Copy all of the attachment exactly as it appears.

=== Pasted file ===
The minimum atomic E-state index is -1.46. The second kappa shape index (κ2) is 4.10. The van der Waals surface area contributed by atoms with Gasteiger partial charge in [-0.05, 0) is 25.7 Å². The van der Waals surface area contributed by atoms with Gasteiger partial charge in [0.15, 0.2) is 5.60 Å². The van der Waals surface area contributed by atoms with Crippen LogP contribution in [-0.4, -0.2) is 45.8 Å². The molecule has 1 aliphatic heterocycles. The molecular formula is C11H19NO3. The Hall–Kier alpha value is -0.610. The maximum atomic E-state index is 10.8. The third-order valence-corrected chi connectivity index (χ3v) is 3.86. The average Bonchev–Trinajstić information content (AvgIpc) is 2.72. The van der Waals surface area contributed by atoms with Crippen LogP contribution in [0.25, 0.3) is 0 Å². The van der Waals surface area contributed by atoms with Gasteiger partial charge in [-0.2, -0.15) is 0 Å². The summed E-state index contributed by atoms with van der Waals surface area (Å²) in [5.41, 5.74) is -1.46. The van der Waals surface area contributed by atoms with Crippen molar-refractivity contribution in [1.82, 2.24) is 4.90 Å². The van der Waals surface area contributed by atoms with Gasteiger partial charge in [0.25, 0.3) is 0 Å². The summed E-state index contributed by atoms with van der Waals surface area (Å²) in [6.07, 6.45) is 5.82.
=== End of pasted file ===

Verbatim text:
The minimum atomic E-state index is -1.46. The second kappa shape index (κ2) is 4.10. The van der Waals surface area contributed by atoms with Gasteiger partial charge in [-0.05, 0) is 25.7 Å². The van der Waals surface area contributed by atoms with Gasteiger partial charge in [0.15, 0.2) is 5.60 Å². The van der Waals surface area contributed by atoms with Crippen LogP contribution in [-0.4, -0.2) is 45.8 Å². The molecule has 1 aliphatic heterocycles. The molecular formula is C11H19NO3. The Hall–Kier alpha value is -0.610. The maximum atomic E-state index is 10.8. The third-order valence-corrected chi connectivity index (χ3v) is 3.86. The average Bonchev–Trinajstić information content (AvgIpc) is 2.72. The van der Waals surface area contributed by atoms with Crippen LogP contribution in [0.25, 0.3) is 0 Å². The van der Waals surface area contributed by atoms with Gasteiger partial charge in [-0.2, -0.15) is 0 Å². The summed E-state index contributed by atoms with van der Waals surface area (Å²) in [5.41, 5.74) is -1.46. The van der Waals surface area contributed by atoms with Crippen molar-refractivity contribution in [1.82, 2.24) is 4.90 Å². The van der Waals surface area contributed by atoms with Gasteiger partial charge in [0.25, 0.3) is 0 Å². The summed E-state index contributed by atoms with van der Waals surface area (Å²) in [6.07, 6.45) is 5.82.